The study of family businesses from a global perspective - possibilities and limitations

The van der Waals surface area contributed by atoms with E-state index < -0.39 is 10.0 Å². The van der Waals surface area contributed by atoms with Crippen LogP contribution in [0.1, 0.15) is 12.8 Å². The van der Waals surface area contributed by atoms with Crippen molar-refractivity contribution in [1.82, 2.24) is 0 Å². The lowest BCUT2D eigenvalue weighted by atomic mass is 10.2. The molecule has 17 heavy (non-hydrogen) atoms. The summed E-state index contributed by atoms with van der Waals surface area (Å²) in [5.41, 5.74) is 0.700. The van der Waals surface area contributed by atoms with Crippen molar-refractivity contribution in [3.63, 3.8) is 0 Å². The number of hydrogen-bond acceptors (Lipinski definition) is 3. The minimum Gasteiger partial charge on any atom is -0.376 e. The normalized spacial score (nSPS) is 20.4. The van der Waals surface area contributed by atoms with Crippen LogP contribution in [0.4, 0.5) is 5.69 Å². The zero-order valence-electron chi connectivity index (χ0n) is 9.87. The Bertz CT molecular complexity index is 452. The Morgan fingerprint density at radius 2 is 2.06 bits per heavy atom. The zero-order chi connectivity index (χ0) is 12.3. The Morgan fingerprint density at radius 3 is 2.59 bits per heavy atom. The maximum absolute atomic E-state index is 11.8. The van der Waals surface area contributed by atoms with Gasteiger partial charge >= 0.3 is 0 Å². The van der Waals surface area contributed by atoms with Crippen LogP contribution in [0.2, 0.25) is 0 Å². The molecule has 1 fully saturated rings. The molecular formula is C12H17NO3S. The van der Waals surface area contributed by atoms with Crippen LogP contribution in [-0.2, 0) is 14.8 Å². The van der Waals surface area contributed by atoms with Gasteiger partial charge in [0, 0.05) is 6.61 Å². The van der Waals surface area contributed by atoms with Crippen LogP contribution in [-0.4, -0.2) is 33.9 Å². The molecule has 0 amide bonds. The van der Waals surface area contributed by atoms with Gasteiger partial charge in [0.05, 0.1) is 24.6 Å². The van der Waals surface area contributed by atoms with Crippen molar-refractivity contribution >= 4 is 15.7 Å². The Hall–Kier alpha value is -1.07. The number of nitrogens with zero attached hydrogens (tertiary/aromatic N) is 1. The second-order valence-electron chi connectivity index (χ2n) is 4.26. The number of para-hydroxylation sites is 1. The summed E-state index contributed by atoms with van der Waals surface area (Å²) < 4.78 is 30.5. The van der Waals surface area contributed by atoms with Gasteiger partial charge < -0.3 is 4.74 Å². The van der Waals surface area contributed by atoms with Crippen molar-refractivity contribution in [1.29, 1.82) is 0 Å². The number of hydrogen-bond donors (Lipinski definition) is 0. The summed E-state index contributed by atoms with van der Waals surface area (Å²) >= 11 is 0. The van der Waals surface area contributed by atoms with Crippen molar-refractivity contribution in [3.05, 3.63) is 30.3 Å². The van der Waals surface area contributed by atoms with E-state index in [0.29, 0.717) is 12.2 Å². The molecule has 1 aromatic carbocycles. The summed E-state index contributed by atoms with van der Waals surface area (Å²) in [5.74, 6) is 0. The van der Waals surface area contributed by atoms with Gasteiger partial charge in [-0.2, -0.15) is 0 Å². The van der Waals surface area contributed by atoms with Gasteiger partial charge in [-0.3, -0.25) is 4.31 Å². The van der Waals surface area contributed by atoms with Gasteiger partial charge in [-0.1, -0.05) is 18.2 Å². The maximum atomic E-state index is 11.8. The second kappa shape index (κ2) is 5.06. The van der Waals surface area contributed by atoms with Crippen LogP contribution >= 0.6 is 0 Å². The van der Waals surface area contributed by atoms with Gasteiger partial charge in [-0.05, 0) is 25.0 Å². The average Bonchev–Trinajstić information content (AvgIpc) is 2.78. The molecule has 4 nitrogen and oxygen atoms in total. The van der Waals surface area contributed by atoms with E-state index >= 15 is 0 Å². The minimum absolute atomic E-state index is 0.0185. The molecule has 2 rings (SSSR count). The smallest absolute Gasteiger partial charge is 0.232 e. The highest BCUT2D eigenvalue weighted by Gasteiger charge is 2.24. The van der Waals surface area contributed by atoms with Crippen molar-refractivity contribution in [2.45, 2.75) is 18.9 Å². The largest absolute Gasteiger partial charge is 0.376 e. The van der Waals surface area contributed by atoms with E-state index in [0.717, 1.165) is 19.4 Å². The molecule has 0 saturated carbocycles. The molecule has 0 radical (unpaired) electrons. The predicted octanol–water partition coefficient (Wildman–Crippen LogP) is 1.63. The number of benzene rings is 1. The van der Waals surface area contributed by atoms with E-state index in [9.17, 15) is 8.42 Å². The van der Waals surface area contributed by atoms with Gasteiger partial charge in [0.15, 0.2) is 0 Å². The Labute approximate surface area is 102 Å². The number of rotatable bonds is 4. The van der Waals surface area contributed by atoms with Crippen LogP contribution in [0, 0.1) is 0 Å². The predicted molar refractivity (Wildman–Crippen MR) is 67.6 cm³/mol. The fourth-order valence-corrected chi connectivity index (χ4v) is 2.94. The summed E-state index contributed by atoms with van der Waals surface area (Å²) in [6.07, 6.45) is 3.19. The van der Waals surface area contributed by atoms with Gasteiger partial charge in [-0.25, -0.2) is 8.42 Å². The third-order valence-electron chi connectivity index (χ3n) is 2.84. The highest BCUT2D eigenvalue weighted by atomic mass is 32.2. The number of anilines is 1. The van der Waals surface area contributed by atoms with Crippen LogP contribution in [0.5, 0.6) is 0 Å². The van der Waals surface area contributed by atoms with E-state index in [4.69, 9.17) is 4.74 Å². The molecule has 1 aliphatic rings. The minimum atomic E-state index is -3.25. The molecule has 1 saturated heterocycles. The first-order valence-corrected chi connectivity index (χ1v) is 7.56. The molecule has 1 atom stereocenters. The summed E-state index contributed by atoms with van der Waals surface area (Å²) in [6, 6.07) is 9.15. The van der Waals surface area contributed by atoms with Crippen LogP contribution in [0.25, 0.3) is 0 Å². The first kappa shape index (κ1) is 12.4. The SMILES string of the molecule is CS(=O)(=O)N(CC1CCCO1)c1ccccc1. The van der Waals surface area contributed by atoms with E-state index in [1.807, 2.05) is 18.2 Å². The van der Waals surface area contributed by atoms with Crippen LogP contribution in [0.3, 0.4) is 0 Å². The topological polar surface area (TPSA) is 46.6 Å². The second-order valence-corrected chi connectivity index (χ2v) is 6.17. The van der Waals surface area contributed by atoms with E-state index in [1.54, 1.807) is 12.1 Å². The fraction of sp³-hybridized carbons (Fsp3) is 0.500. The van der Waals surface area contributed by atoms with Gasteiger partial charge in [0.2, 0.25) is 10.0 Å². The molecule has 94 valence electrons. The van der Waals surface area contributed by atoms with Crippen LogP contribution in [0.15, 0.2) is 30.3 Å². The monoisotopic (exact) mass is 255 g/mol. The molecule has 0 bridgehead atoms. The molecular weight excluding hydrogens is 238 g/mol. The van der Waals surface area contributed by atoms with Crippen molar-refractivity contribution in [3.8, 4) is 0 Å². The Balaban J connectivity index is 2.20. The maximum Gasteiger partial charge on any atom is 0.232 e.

The privatization wave of the 1980s and 1990s meant a reduction in taxes to the wealthiest dynasties in developed and developing countries. It also meant a global process of mergers and acquisitions which benefitted public and private corporations, many family owned businesses. At a national scale family controlled firms have historically been a fundamental source of stability in regional and local creation of wealth and employment. Due to this historical perception of family businesses by societies, politics, and governments, family controlled firms have been supported and benefitted by legislation throughout the world. As economic historians, however, we should try to keep some distance with the object of our study, and critically analyze about appropriate definitions of what family businesses are and how they compare internationally. Also, we must clarify our assumptions about the relationships between family businesses, politics, and society throughout time, and see path dependence and complexity where management literature sees convergence and homogeneity. A comparison of the largest family controlled businesses in Brazil, Mexico and China suggests the utility of business history to provide nuanced and critical views about the significance of family firms in the world.
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